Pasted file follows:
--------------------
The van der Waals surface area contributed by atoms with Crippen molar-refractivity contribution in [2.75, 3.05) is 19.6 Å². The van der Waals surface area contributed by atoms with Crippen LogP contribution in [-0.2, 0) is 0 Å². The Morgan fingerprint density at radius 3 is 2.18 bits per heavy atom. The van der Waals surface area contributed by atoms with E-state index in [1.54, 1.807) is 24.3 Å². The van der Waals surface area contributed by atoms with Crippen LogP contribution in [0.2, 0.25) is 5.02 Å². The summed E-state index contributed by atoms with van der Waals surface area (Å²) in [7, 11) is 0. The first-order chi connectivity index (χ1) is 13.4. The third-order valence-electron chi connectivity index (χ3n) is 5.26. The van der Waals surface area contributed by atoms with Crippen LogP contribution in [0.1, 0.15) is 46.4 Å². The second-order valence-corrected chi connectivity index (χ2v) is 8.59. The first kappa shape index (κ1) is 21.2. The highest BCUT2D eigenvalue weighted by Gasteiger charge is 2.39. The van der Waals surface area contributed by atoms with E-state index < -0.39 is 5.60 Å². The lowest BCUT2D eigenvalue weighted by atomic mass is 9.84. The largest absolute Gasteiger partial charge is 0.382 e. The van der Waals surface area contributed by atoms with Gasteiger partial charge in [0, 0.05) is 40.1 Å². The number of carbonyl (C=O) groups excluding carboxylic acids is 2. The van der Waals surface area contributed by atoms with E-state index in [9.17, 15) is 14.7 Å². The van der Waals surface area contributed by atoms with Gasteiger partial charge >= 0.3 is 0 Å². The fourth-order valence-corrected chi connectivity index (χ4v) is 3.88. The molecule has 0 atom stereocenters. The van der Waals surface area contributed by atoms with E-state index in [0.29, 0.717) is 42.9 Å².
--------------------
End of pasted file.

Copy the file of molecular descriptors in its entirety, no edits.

The van der Waals surface area contributed by atoms with Crippen molar-refractivity contribution in [2.75, 3.05) is 19.6 Å². The van der Waals surface area contributed by atoms with Crippen LogP contribution in [-0.2, 0) is 0 Å². The Morgan fingerprint density at radius 3 is 2.18 bits per heavy atom. The van der Waals surface area contributed by atoms with E-state index in [1.54, 1.807) is 24.3 Å². The van der Waals surface area contributed by atoms with Crippen LogP contribution in [0.2, 0.25) is 5.02 Å². The summed E-state index contributed by atoms with van der Waals surface area (Å²) in [7, 11) is 0. The first-order chi connectivity index (χ1) is 13.4. The third-order valence-electron chi connectivity index (χ3n) is 5.26. The van der Waals surface area contributed by atoms with Crippen LogP contribution in [0.1, 0.15) is 46.4 Å². The second-order valence-corrected chi connectivity index (χ2v) is 8.59. The first kappa shape index (κ1) is 21.2. The highest BCUT2D eigenvalue weighted by Gasteiger charge is 2.39. The van der Waals surface area contributed by atoms with E-state index < -0.39 is 5.60 Å². The lowest BCUT2D eigenvalue weighted by atomic mass is 9.84. The largest absolute Gasteiger partial charge is 0.382 e. The van der Waals surface area contributed by atoms with Gasteiger partial charge in [0, 0.05) is 40.1 Å². The number of carbonyl (C=O) groups excluding carboxylic acids is 2. The van der Waals surface area contributed by atoms with E-state index in [9.17, 15) is 14.7 Å². The van der Waals surface area contributed by atoms with Gasteiger partial charge >= 0.3 is 0 Å². The fourth-order valence-corrected chi connectivity index (χ4v) is 3.88. The molecule has 0 atom stereocenters. The van der Waals surface area contributed by atoms with E-state index in [0.29, 0.717) is 42.9 Å².